From Augmentation to Conservation of Entomopathogenic Nematodes: Trophic Cascades, Habitat Manipulation and Enhanced Biological Control of <I>Diaprepes abbreviatus</I> Root Weevils in Florida Citrus Groves


  • R. J. Stuart
  • F. E. El-Borai
  • L. W. Duncan


biological control, citrus, conservation, Diaprepes abbreviatus, ecology, entomopathogenic nematode, Florida, food web, Heterorhabditis, management, manure, mulch, root weevil, soil, Steinernema, suppression, trophic cascades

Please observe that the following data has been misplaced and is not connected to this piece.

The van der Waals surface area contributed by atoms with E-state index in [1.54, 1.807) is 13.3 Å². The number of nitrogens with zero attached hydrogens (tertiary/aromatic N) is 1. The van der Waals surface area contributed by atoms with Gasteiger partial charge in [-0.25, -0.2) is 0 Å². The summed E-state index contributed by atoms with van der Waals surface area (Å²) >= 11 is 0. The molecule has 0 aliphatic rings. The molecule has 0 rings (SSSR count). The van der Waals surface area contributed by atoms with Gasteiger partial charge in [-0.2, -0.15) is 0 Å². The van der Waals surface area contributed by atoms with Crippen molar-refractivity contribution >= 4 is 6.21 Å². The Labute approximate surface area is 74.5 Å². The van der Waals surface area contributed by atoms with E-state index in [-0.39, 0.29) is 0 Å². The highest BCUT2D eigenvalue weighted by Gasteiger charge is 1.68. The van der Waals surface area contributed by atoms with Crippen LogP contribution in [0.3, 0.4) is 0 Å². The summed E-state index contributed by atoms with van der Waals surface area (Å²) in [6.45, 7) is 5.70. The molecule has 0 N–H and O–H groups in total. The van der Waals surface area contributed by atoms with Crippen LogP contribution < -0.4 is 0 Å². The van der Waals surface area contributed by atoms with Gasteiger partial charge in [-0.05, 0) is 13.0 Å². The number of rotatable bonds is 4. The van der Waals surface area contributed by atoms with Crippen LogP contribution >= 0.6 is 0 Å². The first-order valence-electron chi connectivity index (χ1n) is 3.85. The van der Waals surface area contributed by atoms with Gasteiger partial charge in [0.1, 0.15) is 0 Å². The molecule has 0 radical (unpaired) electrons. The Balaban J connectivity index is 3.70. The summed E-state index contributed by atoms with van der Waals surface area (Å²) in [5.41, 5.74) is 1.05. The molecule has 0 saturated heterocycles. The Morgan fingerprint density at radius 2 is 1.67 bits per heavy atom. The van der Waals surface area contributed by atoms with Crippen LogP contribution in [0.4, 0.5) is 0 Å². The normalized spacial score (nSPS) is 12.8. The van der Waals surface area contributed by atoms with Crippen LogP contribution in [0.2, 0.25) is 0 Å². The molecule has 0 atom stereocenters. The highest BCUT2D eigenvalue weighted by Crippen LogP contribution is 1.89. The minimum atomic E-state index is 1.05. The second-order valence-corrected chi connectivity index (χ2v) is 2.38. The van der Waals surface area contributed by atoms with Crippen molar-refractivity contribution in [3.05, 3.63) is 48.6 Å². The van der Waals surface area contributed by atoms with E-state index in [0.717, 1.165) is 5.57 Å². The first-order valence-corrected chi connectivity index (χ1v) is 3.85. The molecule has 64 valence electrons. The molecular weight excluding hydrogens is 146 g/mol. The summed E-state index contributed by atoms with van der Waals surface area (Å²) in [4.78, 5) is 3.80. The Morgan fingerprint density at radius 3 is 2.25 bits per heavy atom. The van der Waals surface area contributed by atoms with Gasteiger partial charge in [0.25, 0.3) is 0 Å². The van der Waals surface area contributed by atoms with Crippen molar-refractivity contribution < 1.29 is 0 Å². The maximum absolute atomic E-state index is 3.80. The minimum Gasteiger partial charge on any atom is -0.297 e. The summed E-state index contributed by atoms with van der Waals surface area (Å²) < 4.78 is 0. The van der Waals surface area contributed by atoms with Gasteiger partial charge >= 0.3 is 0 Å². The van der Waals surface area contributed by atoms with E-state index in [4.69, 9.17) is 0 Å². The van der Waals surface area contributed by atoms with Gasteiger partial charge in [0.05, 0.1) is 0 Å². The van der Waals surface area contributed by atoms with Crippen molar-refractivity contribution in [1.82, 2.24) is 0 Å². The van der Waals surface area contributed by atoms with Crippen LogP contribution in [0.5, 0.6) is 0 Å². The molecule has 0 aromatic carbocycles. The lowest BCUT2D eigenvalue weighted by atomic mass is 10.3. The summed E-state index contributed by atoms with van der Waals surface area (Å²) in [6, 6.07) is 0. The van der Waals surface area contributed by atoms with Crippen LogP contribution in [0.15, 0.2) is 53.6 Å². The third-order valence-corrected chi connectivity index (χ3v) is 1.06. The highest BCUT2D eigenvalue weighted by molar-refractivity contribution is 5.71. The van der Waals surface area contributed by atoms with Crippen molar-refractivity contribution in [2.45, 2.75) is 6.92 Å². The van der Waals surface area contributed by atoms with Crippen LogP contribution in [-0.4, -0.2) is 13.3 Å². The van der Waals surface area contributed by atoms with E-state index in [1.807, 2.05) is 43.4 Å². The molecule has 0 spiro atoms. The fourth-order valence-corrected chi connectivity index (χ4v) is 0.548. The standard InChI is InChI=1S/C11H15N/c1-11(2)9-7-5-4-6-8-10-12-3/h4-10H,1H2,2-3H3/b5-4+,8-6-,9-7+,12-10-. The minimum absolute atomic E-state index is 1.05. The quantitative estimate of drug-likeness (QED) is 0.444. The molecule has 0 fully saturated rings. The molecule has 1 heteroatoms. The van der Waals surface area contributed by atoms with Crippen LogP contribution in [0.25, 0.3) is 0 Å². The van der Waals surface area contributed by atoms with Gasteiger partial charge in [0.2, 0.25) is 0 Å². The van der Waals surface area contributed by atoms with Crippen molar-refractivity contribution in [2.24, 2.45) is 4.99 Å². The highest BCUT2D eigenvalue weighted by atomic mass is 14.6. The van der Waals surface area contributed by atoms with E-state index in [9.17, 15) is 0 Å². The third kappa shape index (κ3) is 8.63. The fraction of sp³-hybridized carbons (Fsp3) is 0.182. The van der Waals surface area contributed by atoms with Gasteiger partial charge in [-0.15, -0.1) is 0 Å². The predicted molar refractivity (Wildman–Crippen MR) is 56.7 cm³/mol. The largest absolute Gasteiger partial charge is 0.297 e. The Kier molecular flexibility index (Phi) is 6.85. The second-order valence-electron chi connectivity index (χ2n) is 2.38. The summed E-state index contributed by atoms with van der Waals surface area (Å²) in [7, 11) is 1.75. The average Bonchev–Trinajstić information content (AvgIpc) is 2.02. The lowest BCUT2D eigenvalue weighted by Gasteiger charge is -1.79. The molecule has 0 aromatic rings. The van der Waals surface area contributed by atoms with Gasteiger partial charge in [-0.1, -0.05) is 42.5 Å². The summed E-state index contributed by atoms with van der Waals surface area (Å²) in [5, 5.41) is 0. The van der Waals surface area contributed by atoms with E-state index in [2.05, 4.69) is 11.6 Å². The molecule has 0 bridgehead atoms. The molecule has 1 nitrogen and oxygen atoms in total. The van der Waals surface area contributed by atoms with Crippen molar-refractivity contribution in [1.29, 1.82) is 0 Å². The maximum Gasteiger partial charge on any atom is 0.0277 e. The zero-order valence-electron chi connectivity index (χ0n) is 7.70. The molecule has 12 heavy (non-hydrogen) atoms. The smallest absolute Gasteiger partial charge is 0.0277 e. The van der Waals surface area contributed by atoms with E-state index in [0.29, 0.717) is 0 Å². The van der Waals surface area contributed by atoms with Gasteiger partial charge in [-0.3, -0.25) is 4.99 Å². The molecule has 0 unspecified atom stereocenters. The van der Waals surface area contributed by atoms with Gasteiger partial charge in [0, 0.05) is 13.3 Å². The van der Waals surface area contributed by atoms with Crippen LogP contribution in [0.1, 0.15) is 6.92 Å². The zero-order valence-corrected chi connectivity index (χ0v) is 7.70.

The use of entomopathogenic nematodes (EPN) for management of the root weevil, Diaprepes abbreviatus, in Florida citrus groves is considered a biological control success story and typically involves augmentation in which EPN are applied inundatively as biopesticides to quickly kill the pest. However, recent evidence indicates that efficacy of EPN applications in Florida citrus depends on soil type. They are very effective in the well drained coarse sands of the Central Ridge but often less so in poorly drained fine-textured soils of the Flatwoods. Moreover, groves on the Central Ridge can harbor rich communities of endemic EPN that might often suppress weevil populations below economic thresholds, whereas Flatwoods groves tend to have few endemic EPN and frequent weevil problems. Current research is examining the ecological dynamics of EPN in Florida citrus groves, the potential impact of EPN augmentation on soil food webs, especially endemic EPN, and whether habitat manipulation and inoculation strategies might be effective for conserving and enhancing EPN communities to achieve long-term control in problem areas. Conservation biological control could extend the usefulness of EPN in Florida citrus and be especially appropriate for groves with persistent weevil problems.